This is perhaps the nature of the activity of those who produced the rabbinic texts, from the level of the midrashic unit, and even the single pericope or saying, to the level of the well developed sugiya. A rabbinic text can be more compiled or more authored, but often it is both. It is a text that has a variety of agents behind it; each one of them is trying to convey a message that has to be understood in a particular context. It is a text which is a battleground, staged by the final redactor, of several views, often including that of the redactor himself.
Some scholars, and the first name that comes to my mind is Barry Wimpfheimer, have studied and examined the techniques and methods used by the redactors in order to negotiate between the different views and to create their own legal and ideological narrative. But it seems to me as important and fruitful to think of the activity of the redactor himself in these terms, as a hybrid author/compiler whose job is, indeed, a different job than that of the pure author or the pure compiler. In order to fully understand the inherent tension that characterizes rabbinic texts we have to understand that it reflects a drama inside the redactors’ mind who, on the one hand wants to conserve a culture and on the other hand wants to invent one, or to adapt the old culture to their experience, to their views.
The redactors of the rabbinic text always oscillate between tradition and invention in order to create something that is both old and new. Their responsibility for the text is, therefore, multilayered and complex; it is dialectic, as is the text itself.
Many people ask me why I chose France when I decided to write my PhD dissertation on rabbinic literature. It is a very good question since there are only a handful of Talmud specialists in this country, and they are hardly read by people outside of France (or inside it for that matter…). France, in that respect, cannot be compared to Israel, the US, the UK or even to other European countries such as Germany or Italy where the situation is somewhat better.
I always found this state of affairs very sad. After all, it is a country with a long history of great talmudic scholarship – Rashi and many of the Tosafists, not to mention the scholars from Provence… I’m not saying that no one reads the Talmud in France. On the contrary, there are many yeshivot and community centers where the Talmud is studied in the traditional way. It goes without saying that only or mainly Jews attend these Talmud classes (in some synagogues women can join too). When an academic approach is at stake, however, one seems to go up a blind alley.
There are many explanations to this sad state of affairs. Of course, we can go back to the 13th century “Dispute de Paris” with its horrific outcome – the burning of hundreds of Talmud manuscripts found all over the French Kingdom, or the decision to expel all the Jews from France in the following century. But for the purpose of this post let’s stay within the limits of the last century, which, in the very beginning saw the promulgation of the “law of 1905” that decreed the separation of the church and the state, and promoted the value of the “laïcité” (secularism), so precious to the French. The “laïcité” in France is much more than a concept. It is a social and cultural value, whose roots are to be found already in the period of the French “Lumières” that defined themselves against religion in a very provocative and combative manner (contrary to the German Aufklärung). As a proof for its importance one can cite the fact that this value is promoted and used by ALL of the main candidates in the upcoming presidential election, even by Marine Le Pen. Of course, the latter, and to a certain extent all the candidates from the political center, use this value in order to defend the Catholic values that are so imbedded in French culture that no one sees them as “religious” any more. No one, that is, who is from a Catholic background. In other words, as some French sociologists have already pointed out, French secularism is a modern form of Catholic Christianity, in which Catholic values (and customs to some extent) are being stripped of their theological load in order to be presented as neutral, humanistic and universal.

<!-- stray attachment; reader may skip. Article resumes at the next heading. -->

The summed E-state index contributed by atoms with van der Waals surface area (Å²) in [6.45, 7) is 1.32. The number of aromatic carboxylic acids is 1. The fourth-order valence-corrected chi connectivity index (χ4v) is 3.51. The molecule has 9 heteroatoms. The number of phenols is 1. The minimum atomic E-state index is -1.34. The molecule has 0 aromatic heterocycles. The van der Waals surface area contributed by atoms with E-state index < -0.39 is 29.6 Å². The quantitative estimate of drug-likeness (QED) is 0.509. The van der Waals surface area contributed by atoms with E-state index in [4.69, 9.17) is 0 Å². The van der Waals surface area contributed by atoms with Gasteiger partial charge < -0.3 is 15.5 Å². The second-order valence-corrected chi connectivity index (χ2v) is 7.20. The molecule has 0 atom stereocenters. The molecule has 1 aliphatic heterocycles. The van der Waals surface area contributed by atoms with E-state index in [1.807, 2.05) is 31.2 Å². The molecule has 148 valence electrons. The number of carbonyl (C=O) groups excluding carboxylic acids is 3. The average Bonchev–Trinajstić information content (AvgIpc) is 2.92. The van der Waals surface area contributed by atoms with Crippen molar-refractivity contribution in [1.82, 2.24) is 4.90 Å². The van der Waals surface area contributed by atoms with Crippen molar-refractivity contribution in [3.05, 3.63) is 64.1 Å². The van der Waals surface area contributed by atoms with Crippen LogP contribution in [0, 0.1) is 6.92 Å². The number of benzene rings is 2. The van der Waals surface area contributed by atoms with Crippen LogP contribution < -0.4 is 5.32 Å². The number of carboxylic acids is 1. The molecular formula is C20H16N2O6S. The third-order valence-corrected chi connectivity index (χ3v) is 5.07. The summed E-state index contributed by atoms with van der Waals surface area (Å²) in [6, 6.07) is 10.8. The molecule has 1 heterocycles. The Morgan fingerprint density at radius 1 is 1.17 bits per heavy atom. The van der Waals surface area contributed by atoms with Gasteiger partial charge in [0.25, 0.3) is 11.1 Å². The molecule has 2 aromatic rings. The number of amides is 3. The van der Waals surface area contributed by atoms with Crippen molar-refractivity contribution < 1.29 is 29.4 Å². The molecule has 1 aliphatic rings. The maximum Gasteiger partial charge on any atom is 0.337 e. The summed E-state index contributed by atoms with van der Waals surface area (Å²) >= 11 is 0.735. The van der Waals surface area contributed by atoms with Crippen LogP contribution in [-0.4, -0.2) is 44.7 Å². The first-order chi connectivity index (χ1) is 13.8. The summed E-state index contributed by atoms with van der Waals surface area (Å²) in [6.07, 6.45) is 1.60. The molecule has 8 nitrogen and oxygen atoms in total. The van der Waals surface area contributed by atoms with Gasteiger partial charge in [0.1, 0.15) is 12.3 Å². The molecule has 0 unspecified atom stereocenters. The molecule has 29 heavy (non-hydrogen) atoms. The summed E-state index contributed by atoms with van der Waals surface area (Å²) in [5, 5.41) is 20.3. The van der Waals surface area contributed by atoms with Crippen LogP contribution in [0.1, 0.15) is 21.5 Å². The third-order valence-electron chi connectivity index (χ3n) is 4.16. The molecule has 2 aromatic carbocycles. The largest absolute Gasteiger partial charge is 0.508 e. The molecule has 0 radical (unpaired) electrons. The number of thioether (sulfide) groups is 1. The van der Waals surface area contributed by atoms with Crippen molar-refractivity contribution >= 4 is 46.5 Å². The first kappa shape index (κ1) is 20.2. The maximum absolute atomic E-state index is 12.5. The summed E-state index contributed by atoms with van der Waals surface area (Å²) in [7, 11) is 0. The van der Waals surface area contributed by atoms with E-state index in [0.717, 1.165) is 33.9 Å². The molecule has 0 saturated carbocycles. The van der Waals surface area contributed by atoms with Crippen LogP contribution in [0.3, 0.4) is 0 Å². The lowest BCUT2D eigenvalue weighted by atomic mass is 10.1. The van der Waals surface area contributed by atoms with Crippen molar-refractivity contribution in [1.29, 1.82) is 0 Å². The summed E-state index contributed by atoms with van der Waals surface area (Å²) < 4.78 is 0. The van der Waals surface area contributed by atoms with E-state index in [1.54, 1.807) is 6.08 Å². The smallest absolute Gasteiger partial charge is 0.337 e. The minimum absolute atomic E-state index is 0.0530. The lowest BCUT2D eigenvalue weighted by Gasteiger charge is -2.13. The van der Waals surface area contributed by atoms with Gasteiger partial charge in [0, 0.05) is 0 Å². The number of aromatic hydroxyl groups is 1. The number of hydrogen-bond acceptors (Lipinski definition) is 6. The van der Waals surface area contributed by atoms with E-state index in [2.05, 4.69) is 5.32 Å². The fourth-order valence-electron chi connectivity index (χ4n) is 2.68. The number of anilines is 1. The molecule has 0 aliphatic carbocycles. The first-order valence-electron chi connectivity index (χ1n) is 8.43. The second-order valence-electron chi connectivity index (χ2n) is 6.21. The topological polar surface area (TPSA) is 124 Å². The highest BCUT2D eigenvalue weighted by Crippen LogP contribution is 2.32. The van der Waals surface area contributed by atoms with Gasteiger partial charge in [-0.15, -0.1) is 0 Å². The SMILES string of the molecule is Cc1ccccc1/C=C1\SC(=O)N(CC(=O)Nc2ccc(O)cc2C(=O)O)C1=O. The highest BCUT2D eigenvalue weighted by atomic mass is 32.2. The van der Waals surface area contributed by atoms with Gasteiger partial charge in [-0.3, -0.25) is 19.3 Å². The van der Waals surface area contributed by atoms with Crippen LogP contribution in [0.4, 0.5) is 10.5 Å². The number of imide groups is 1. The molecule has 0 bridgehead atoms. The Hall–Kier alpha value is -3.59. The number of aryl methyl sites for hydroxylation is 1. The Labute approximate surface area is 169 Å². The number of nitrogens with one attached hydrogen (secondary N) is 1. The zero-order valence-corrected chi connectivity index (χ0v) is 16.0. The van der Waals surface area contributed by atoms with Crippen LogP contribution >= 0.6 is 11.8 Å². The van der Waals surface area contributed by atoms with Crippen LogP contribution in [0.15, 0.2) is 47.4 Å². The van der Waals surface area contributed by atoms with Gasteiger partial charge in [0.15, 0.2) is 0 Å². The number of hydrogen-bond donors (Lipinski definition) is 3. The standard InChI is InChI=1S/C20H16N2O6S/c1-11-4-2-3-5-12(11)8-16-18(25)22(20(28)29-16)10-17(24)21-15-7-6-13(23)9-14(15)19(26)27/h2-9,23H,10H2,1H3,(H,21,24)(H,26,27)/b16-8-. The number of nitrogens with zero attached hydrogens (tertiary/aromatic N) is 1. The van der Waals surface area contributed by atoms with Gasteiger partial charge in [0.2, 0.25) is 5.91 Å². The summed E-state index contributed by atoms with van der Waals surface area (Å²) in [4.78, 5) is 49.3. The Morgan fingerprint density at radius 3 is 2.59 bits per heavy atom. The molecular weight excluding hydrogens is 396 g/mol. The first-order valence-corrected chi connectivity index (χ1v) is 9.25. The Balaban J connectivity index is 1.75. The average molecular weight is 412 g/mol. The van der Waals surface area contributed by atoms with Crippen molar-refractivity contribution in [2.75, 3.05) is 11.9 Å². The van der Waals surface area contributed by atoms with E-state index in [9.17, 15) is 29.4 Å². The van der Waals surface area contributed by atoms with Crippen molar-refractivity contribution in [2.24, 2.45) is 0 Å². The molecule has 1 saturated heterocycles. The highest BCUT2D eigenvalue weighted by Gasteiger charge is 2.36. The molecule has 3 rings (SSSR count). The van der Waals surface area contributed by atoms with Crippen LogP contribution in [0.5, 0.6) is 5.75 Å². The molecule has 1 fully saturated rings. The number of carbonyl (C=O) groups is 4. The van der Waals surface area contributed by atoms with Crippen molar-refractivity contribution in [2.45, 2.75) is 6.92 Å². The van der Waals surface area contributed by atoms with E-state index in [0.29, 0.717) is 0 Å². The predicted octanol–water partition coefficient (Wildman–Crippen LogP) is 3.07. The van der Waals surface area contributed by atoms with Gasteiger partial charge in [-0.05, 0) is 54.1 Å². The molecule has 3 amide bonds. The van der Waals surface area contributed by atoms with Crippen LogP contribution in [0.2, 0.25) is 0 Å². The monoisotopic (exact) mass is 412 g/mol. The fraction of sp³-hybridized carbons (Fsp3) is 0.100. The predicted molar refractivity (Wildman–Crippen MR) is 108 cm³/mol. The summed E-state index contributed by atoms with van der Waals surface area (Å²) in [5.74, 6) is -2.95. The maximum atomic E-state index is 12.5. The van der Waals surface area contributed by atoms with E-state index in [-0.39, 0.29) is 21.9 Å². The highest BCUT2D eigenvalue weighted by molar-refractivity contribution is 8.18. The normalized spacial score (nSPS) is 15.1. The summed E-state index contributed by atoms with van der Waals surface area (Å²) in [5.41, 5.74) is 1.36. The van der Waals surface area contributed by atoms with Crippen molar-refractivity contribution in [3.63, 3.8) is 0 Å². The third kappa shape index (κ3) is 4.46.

In the context of French Academia, the 1905 law had some very significant consequences. Since most French universities are public, the law implied that they could not host departments of theology which in many cases (as in Germany, for example, or in some private universities in the United States) constitute a serious academic platform for religious studies and research. A few such enclaves still exist, as for example in some universities in the Alsace and Loraine Regions that were not part of France in 1905, or in the rare private universities such as the Institut Catholique de Paris. Some fields in religious studies, such as New and Old Testament studies and Patristics, were already imbedded in French universities so that the impact of the law of 1905 was not fatal in their regard. Those specialists found their way to departments of history, philology and so forth. To some extent this is also true regarding medieval Jewish Studies (the first scientific translation of ‘The Guide to the Perplexed’ was produced in French by Solomon Munk in the middle of the 19th century). But as for the nascent field of Talmudic studies, it did not gain enough prestige and importance in order to be integrated in one of these “laic” departments. There were (and still are) departments of Hebraic or Jewish studies in some French public universities, yet most of the specialists that crowded them worked on ancient (biblical, second temple), Hellenistic or medieval Judaism, while the Talmud was for the most part left aside.